Book-O-Mat and other vintage vending machines

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25 Responses to “Book-O-Mat and other vintage vending machines”

  1. Anonymous says:

    Incredible as it may sound in our culture-starved country, the subway stations of Milano, Italy, have book vending machines since 2004 or so.

  2. IWood says:

    It’s the Espresso Book Machine’s grandpa!

  3. mdh says:

    Book vending machines will be the death of publishing.

  4. tim says:

    I love that the stocking vender (should a machine that vends be a vender or a vendor?) is labelled as a ‘Strumpautomat’.

  5. Bostonian says:

    There is a modern version of this that allows you to check out library books from a vending machine — kind of like RedBox for books, only without the part where you have to pay for it. See http://flic.kr/p/9iYjXu

  6. Michael Smith says:

    Vending machines in Australia sell all sorts of things too.

  7. Anonymous says:

    We have one of the newer models in our small library in rural Northern California. Unfortunately, it has been nothing but a headache from the word “GO.”
    http://www.youtube.com/watch?v=bzpF9FQtoR8

  8. urbanspaceman says:

    I’ve already seen MP3 downloading stations for portable and car MP3 players at convenience stores. How long will it be before one can replenish one’s Kindle, Nook or Kobo at similar machines? (And will they accept cash or just plastic?)

  9. Stefan Jones says:

    Don’t forget little magnetic scotty dogs.

  10. Strange Quark Star says:

    In German train stations there are sometimes snack vending machines that have some slots with cheap classic literature in them. They go well with the gummy bears beside them.

  11. echolocate chocolate says:

    Visiting Japan for a couple of weeks, I really got used to the ubiquitous vending machines where you could–pretty much anywhere, including bus stops in tiny mountain towns–buy a warm or cold drink from a selection of about 20 different types, for more or less the same price as it would cost at a convenience store.

    Compare vending machines everywhere else, where the drinks cost twice as much and you can pick from a choice of about 3 drinks plus their diet equivalents…

    I wonder how it works there but nowhere else?

    • Nadreck says:

      It’s because, although they compensate with sundry uniquely Japanese crimes, there’s practically no theft or vandalism in Japan. After the school kids are home, some of the side-street vending machines do a transformers-like change and start selling bottles of whiskey. Over here even pop machines get vandalised and deaths by being crushed by a vending machine while trying to boost a free can out of the bottom has commented on by the Darwin Awards more than once.

  12. milliped says:

    Here’s a philosophical example in the bus station of La Défense: http://www.flickr.com/photos/milliped/97312442/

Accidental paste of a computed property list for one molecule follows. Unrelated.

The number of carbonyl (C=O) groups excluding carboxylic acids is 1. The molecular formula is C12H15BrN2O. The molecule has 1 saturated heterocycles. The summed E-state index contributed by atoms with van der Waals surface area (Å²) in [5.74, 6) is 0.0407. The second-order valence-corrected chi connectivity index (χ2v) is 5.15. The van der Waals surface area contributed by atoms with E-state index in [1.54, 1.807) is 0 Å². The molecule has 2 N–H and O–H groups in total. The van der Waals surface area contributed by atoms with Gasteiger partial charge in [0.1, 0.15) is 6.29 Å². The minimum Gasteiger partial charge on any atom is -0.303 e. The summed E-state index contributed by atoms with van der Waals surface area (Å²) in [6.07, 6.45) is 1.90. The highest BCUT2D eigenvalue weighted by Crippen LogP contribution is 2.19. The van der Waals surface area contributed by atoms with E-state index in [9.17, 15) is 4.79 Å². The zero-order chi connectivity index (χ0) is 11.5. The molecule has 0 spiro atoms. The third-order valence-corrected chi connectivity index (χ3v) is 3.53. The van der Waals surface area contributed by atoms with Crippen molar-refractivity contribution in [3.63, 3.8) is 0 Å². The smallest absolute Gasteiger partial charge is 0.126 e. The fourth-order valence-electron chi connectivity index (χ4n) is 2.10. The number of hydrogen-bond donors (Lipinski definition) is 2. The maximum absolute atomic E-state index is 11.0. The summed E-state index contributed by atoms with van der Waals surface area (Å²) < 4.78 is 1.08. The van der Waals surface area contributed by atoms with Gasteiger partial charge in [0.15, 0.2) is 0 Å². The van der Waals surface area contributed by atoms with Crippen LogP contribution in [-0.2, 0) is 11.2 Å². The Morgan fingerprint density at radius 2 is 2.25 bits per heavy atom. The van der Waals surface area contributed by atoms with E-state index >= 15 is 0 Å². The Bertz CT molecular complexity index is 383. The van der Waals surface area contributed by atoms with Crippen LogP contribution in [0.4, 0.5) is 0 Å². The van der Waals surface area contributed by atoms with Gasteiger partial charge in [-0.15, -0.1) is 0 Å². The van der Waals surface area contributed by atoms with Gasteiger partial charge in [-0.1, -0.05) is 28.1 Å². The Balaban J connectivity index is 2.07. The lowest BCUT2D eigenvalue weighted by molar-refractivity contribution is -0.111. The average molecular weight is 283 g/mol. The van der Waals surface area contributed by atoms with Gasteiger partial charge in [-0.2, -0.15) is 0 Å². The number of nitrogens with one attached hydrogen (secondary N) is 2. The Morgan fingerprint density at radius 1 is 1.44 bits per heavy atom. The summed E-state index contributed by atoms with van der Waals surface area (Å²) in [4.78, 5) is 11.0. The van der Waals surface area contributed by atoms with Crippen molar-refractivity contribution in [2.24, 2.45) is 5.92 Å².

13. Anonymous says:

    Edmonton Public Library (Canada) has a book lending machine in one of their transit stations: http://www.epl.ca/releases/2010-Sep-21%20-%20Library%20Opens%20Lending%20Machine%20at%20LRT%20Station

  14. Anonymous says:

    Considering the date, I would bet this is a promotional stunt advertising the existence of the “pocket book,” the new mass-market paperback format that over the next five years would send pulp magazines and cheap hardcover reprints into the dustbin of history.

  15. thebelgianpanda says:

    i’m fairly certain i saw some inventions from the Sirius Cybernetics corporation in that article.

  16. Anonymous says:

    I’m still waiting for the ones that vend disposable robot assassins: http://www.amazon.com/Scud-Whole-Shebang-Rob-Schrab/dp/1582406855

  17. mn_camera says:

    I remember seeing Heineken in vending machines in Amsterdam long ago, and as an American Midwesterner, being completely taken by surprise by that.

  18. Anonymous says:

    Am I the only person that thinks the woman in the photo looks like, Chelsea Clinton?

  19. Nelson.C says:

    Here‘s a book vending machine I saw in a subway station in Seoul in 2007. You can see Oprah Winfrey, Bill Gates and Warren Buffet’s names there, as well as the bottom row of books which looks to be something to do with blood group horoscopes (if that’s the right word).

  20. Donald Petersen says:

    That belongs in my foyer. Wow.

  21. Oren Beck says:

    Tangible objects often have a well defined price floor. Factors for that are subject to exceptions. I was restocking a drink vendor last year and noticed in it’s programming setup- an option for time of day price changes and column lock outs. So setting Beer etc in one or more columns with hours restrictions as needed is “already there” in these machines. If someone wanted a creative Hack, they could roll reading material in tubes- recycled Pringles? and a slight mod of the vendor- potentially even only software? And yeah- you could buy “Dead Tree” material from an existing vendor with minor work. The “Too Obvious” of course is the Spiral Vendors used for Chips and Pastries etc. It’s not patentable as per this story’s lead pic establishing prior art :>

    But- think of the subversive delights of coin vending socially disruptive books. Now we’ve a Social Hack waiting to be deployed. Cory’s books make my list of Mind Bombs. As does 1984, Darkness At Noon, and really subversive stuff like- The Federalist Papers. Daring to put compendiums of the political world’s national documents past and present in a coin vendor may be a worthy concept too.

  22. Smoakes says:

    When I was a kid I loved the vending machines some motels had, with toothpaste and soap and laundry detergent and deodorant.

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